With traditional HPC-based computational material discovery, density functional theory (DFT) is typically used as the engine for computing forces in MD simulations. DFT-based calculation workflows have allowed researchers to explore and evaluate thousands of materials candidates. However, these calculations come at a significant computational cost. A single static DFT calculation, for instance, can require several minutes of CPU time. Geometric optimization can demand tens to hundreds of such calculations, while MD simulations can require millions or more.

Combining HPC with AI acceleration for materials discovery 

To accelerate computational materials discovery processes, we combined HPC calculations with three new AI models relating material structure to energy, force, and stress; electronic band gap; as well as bulk and shear moduli mechanical properties. The models were trained on millions of materials simulation data points to bypass HPC calculations by quickly predicting materials properties. Those capabilities allow researchers to filter material candidates based on properties like stability, reactivity, ionic conductivity, and more. When used as a force field, the AI materials models provide a 1,500-fold speedup over DFT calculations for geometric optimization of small systems with less than 100 atoms1. This speedup will be even greater for larger systems, due to the linear scaling of the AI model’s execution time with system size and the much less favorable scaling of most DFT models. This result exemplifies the power of AI to perform thousands of calculations in the time required for a single HPC simulation.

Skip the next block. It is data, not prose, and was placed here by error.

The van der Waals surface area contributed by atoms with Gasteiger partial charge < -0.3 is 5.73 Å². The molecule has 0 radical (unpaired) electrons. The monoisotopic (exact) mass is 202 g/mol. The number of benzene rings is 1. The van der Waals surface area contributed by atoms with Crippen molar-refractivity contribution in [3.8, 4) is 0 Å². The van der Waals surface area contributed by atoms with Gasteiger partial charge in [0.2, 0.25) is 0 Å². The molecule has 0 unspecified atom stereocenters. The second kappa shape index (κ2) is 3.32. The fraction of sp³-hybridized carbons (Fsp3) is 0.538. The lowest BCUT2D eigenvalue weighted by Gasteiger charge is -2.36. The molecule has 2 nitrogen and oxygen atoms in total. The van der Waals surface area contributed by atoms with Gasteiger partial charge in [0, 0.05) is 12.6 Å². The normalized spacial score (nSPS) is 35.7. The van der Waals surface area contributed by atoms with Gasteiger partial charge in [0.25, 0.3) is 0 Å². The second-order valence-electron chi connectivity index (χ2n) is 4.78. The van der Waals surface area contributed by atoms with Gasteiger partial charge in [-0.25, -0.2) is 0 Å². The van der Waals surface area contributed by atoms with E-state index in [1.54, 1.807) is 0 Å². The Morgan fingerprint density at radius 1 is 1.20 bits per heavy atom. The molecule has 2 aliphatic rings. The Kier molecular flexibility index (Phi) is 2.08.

To demonstrate these acceleration capabilities, we developed a pipeline of AI- and HPC-based screening calculations allowing us to analyze tens of millions of initial candidates and narrow them down to a small sample set that best suits a particular manufacturing application. By combining both AI and HPC methods, we achieved remarkable acceleration in certain computational steps.   

The AI models used for this discovery process improve upon a graph neural network (GNN)-based universal interatomic potential, trained on a massive database of structural calculations performed by the Materials Project over the past decade2. That original model achieved top accuracy in a benchmark for thermodynamic materials stability predictions with the lowest overall prediction mean absolute error3, in turn emerging as a leader for AI-guided materials discovery.

Example application to rapid materials screening

Diagram showing an example screening process for filtering millions of materials candidates with HPC and AI
Figure 1 – Accelerating discovery with new AI models for material property prediction

To achieve these results, we started with approximately 30 million candidate materials, generated by replacing elements in known crystal structures with a sampling of elements across a subset of the periodic table, as shown in Figure 1. We then screened this pool of candidates with a workflow that combined our AI materials models with traditional HPC-based simulations.